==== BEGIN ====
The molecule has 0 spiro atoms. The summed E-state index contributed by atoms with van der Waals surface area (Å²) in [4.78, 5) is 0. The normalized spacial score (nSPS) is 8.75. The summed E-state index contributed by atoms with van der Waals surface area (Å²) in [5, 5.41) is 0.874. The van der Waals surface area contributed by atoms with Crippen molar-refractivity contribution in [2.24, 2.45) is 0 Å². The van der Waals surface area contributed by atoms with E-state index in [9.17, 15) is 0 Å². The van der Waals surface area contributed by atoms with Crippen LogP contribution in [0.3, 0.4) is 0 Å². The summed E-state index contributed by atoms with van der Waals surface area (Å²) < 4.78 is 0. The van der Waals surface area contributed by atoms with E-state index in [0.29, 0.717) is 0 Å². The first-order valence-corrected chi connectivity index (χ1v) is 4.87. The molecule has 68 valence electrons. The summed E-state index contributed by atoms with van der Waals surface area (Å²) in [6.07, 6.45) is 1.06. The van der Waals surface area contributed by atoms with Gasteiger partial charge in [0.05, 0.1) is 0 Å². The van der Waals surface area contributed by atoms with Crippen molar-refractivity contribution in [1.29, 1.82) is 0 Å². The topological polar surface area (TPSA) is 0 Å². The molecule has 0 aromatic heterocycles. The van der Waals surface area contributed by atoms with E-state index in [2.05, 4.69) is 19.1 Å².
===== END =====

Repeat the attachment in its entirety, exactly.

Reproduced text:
The molecule has 0 spiro atoms. The summed E-state index contributed by atoms with van der Waals surface area (Å²) in [4.78, 5) is 0. The normalized spacial score (nSPS) is 8.75. The summed E-state index contributed by atoms with van der Waals surface area (Å²) in [5, 5.41) is 0.874. The van der Waals surface area contributed by atoms with Crippen molar-refractivity contribution in [2.24, 2.45) is 0 Å². The van der Waals surface area contributed by atoms with E-state index in [9.17, 15) is 0 Å². The van der Waals surface area contributed by atoms with Crippen LogP contribution in [0.3, 0.4) is 0 Å². The summed E-state index contributed by atoms with van der Waals surface area (Å²) < 4.78 is 0. The van der Waals surface area contributed by atoms with E-state index in [0.29, 0.717) is 0 Å². The first-order valence-corrected chi connectivity index (χ1v) is 4.87. The molecule has 68 valence electrons. The summed E-state index contributed by atoms with van der Waals surface area (Å²) in [6.07, 6.45) is 1.06. The van der Waals surface area contributed by atoms with Gasteiger partial charge in [0.05, 0.1) is 0 Å². The van der Waals surface area contributed by atoms with Crippen molar-refractivity contribution in [1.29, 1.82) is 0 Å². The topological polar surface area (TPSA) is 0 Å². The molecule has 0 aromatic heterocycles. The van der Waals surface area contributed by atoms with E-state index in [2.05, 4.69) is 19.1 Å².